Of course, this printer has another wonderful selling point. In the hands of masters that we have studied, this is a way to preserve old negatives and to ensure that a fragile archive and its history isn’t lost. In the hands of master photographer, Elliott Erwitt, the HP DesignJet Z3200 was used to create 30×40-inch, perfect renditions of his most iconic images in platinum. Who would have dreamed we could afford to see 30×40-inch platinum prints? Erwitt and HP have bridged our “mechanic” digital world with the artistry of years gone by and allowing precious, original negatives to sit undisturbed in a proper climate to ensure they will remain preserved in history.

Gabe Greenberg and Elliott Erwitt reviewing the negative. Photograph courtesy Elliott Erwitt.

On a personal note, I was fortunate enough to have worked with Elliott Erwitt for a number of years running his studio. I wish I could fully describe what it was like as a young photography student viewing his vast archive of negatives. The history at my fingertips was awe-inspiring. I was able to see the elaborate and time-consuming process that happened with every print that was created in his darkroom. Elliott treats his tools with the utmost respect.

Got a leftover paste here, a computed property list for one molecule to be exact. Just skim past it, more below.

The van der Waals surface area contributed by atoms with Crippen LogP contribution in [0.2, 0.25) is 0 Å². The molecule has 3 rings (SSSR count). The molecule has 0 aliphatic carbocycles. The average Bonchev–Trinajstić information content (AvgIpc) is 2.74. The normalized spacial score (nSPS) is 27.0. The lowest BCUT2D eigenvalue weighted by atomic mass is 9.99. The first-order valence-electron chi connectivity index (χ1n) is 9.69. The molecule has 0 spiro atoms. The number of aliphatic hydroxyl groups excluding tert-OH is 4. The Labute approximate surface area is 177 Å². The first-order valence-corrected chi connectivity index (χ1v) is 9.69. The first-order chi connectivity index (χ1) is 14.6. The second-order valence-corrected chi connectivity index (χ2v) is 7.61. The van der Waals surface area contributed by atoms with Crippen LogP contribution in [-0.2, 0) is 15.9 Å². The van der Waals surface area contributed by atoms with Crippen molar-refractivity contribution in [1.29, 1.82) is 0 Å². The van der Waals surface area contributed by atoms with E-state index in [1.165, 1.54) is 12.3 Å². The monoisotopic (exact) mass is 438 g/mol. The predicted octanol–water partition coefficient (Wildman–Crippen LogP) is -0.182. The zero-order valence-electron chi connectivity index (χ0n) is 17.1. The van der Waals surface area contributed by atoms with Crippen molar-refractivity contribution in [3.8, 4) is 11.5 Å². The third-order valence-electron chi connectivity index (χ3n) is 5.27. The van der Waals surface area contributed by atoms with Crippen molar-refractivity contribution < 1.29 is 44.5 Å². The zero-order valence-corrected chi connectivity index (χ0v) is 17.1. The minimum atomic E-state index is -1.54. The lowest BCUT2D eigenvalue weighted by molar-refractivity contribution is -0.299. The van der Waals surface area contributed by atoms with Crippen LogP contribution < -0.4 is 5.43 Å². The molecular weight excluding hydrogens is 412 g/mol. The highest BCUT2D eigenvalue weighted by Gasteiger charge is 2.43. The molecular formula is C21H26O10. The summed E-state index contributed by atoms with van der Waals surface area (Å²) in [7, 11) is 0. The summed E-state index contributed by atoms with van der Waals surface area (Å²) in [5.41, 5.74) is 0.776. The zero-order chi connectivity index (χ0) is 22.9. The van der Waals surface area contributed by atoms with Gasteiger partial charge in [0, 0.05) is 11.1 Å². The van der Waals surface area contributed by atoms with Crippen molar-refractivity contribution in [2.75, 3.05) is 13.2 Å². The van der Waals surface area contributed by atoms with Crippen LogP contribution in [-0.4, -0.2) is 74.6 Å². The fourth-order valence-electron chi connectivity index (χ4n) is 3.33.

Making the print. Photograph courtesy Elliott Erwitt.

Elliott keeps the tradition of photography alive, but I also know how much he respects his time and strives to work the most efficiently he can. The HP DesignJet Z3200 must be a welcome tool to his studio, one which enables him to keep his archive of negatives pristine and enables him to produce gorgeous gallery prints while leaving him time to continue making the art we all know and love.

Elliott Erwitt with the final platinum print for picture-soup hp article

Elliott Erwitt with the final platinum print. Photograph courtesy Elliott Erwitt.

HP has raised the bar and has closed the gap between artists around the world. With that gap closed, we may find some competition among ourselves, but I urge you to join in on the fun and see where that competition may take you. Without the early competitiveness of Talbot and Daguerre, I wonder where we might have ended up?

More information about HP Designjet solutions is available at www.hp.com/go/designjet. Retail price from $ 3,496. (24”) to $ 5,799. (44”).

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Adobe Announces Lightroom 3 Release and Availability